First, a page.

While both the engines are good enough to handle the bulk of the car (1,012 kg for petrol and 1,080 kg for diesel), they aren’t really going to score big on entertainment. The Zica is a regular city car and gets a drive-mode selector which switches between normal and Eco modes. The Eco mode can get a bit frustrating even when going about at slow city speeds, so it’s best to stick to “normal” which is the default driving mode. The mid-range in the diesel is strong and with the gearbox in third, it’s a flexible drive that lets you go from low double to low triple digit speeds with ease. Zica’s petrol engine has been tuned in such a way that it seemed to be the better motor here. It’s as flexible as the diesel while being smoother and more linear in its power delivery and the range of speeds it manages in different ratios was just as high.
The gear shifts are fairly smooth but the throws are slightly long through the gate and ratios are biased more towards fuel-efficient driving. The clutch action is very progressive and well calibrated for both the engines. There’s a gear indicator that flashes the gear you’re driving in on the screen and advises to shift up or down depending on the speed. It is seemed to have been mapped cleverly to the throttle position and didn’t show an “up” arrow sign to get into a higher gear when giving the accelerator pedal a bit of a heavy workout.
Tata has packed the Zica with a massive load of features, so it’s rather disappointing to see a very important element missing —telescopically adjustable steering. The driver’s seat is adjustable for height, so that might help matters for the tilt-only unit here, but a telescopic steering wheel would’ve been ideal. Auto manufacturers must realise that a tilt-and-telescopic steering system isn’t a convenience or comfort enhancing feature, but more a safety feature and a must-have item, and should be made mandatory in all cars.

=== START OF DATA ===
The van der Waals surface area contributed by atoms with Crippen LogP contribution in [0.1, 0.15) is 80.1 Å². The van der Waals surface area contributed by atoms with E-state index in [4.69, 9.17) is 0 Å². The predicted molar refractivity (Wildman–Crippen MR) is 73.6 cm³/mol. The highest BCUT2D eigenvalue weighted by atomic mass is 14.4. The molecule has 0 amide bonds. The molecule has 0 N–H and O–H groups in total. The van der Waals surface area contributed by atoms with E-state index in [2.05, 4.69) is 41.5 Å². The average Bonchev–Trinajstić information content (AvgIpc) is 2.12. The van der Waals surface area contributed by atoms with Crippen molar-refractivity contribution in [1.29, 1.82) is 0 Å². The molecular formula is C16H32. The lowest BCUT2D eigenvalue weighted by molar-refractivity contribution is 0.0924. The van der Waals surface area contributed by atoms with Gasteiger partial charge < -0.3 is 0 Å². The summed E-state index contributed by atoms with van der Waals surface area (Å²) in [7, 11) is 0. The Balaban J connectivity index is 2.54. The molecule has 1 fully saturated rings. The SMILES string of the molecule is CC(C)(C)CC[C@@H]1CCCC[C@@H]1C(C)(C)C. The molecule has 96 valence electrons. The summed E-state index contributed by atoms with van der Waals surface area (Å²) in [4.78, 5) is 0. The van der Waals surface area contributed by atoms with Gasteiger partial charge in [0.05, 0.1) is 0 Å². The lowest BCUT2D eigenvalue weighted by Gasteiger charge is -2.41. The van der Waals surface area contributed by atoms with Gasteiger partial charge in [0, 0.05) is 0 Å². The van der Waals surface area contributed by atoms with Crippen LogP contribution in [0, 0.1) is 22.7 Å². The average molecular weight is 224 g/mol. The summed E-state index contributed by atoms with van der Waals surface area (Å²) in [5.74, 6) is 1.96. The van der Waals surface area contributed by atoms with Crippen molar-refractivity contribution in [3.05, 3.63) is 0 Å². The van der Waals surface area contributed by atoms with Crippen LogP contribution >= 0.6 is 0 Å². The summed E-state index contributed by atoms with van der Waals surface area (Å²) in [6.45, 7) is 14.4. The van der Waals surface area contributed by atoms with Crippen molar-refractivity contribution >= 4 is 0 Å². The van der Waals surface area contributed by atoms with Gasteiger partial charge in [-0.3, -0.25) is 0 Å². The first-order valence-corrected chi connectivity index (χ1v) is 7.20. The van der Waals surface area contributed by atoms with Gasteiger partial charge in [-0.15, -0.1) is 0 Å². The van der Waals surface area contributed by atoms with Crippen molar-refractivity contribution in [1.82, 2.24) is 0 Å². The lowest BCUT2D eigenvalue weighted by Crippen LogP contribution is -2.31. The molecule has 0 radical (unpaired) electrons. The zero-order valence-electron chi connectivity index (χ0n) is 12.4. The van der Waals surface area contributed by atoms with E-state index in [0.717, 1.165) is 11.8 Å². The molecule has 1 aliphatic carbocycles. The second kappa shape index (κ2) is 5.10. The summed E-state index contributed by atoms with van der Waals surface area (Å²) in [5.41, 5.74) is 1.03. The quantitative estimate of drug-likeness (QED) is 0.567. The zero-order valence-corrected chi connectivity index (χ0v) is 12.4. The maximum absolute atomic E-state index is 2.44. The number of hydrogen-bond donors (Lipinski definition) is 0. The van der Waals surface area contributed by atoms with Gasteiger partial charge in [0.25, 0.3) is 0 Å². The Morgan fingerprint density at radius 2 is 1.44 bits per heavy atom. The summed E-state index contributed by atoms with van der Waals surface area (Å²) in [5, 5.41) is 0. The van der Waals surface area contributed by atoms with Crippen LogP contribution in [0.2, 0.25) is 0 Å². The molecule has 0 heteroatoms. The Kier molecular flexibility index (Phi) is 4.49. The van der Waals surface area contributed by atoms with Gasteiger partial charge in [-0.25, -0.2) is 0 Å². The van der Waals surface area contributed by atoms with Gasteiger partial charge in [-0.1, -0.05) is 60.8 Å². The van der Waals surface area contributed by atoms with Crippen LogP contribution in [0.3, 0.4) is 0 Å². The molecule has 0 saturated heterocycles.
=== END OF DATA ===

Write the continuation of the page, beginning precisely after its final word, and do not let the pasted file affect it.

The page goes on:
The Zica suffers on dynamic abilities because of the steering. While the steering wheel is a small-diameter unit and is great to hold, the steering ratio is quite high and it lacks directness and precision. It’s fairly light, but the steering input and the resultant directional change isn’t greatly proportional. Additionally, the steering response on the petrol model seemed slightly more responsive than on the diesel — that might have been due to slightly higher front axle load in the diesel car.
The highlight of the car is its suspension setup. The ride quality in the Zica is of high order and can even rival some cars from a segment above. The front is all independent while the rear features a twist-beam with dual path strut design, which channels spring load through one path and damper load through the other, resulting in better vibration control and load management. It’s not exactly an engaging driving experience though, and the handling is sedate at best.
Overall, the Zica is the refreshing change that Tata needed in its product portfolio for a long time. It’s packaged intelligently with features that lend it novelty factor. Crucially, the Zica flaunts good grades of materials and the interior quality is unlike any Tata hatchback before it. The engines are good for their intended use and the NVH levels, while could be better, are acceptable for a car of this size. It’s also reasonably spacious and the suspension setup is worthy of praise.